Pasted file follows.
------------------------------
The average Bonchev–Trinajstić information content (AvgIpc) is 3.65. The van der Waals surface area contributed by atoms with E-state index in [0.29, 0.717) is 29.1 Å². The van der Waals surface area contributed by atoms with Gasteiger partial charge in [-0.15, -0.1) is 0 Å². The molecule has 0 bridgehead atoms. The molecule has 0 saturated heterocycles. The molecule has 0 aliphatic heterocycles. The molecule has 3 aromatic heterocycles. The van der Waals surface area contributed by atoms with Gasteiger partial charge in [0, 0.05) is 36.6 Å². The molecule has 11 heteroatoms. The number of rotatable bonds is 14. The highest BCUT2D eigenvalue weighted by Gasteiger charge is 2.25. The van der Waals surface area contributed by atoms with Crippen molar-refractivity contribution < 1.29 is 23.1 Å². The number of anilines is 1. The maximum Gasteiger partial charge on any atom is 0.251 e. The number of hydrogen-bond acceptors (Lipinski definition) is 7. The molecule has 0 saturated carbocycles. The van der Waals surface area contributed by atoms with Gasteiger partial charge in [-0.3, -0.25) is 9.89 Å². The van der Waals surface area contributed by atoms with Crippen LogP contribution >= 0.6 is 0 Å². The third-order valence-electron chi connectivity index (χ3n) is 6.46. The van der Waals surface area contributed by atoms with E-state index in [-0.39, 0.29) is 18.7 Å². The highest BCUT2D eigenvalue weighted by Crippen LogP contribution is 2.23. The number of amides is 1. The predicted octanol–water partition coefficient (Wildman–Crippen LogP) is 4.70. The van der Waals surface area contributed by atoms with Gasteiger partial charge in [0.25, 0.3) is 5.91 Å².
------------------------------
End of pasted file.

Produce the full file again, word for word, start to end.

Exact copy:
The average Bonchev–Trinajstić information content (AvgIpc) is 3.65. The van der Waals surface area contributed by atoms with E-state index in [0.29, 0.717) is 29.1 Å². The van der Waals surface area contributed by atoms with Gasteiger partial charge in [-0.15, -0.1) is 0 Å². The molecule has 0 bridgehead atoms. The molecule has 0 saturated heterocycles. The molecule has 0 aliphatic heterocycles. The molecule has 3 aromatic heterocycles. The van der Waals surface area contributed by atoms with Gasteiger partial charge in [0, 0.05) is 36.6 Å². The molecule has 11 heteroatoms. The number of rotatable bonds is 14. The highest BCUT2D eigenvalue weighted by Gasteiger charge is 2.25. The van der Waals surface area contributed by atoms with Crippen molar-refractivity contribution < 1.29 is 23.1 Å². The number of anilines is 1. The maximum Gasteiger partial charge on any atom is 0.251 e. The number of hydrogen-bond acceptors (Lipinski definition) is 7. The molecule has 0 saturated carbocycles. The van der Waals surface area contributed by atoms with Gasteiger partial charge in [-0.3, -0.25) is 9.89 Å². The van der Waals surface area contributed by atoms with Crippen LogP contribution >= 0.6 is 0 Å². The third-order valence-electron chi connectivity index (χ3n) is 6.46. The van der Waals surface area contributed by atoms with E-state index in [-0.39, 0.29) is 18.7 Å². The highest BCUT2D eigenvalue weighted by Crippen LogP contribution is 2.23. The number of amides is 1. The predicted octanol–water partition coefficient (Wildman–Crippen LogP) is 4.70. The van der Waals surface area contributed by atoms with Gasteiger partial charge in [0.25, 0.3) is 5.91 Å².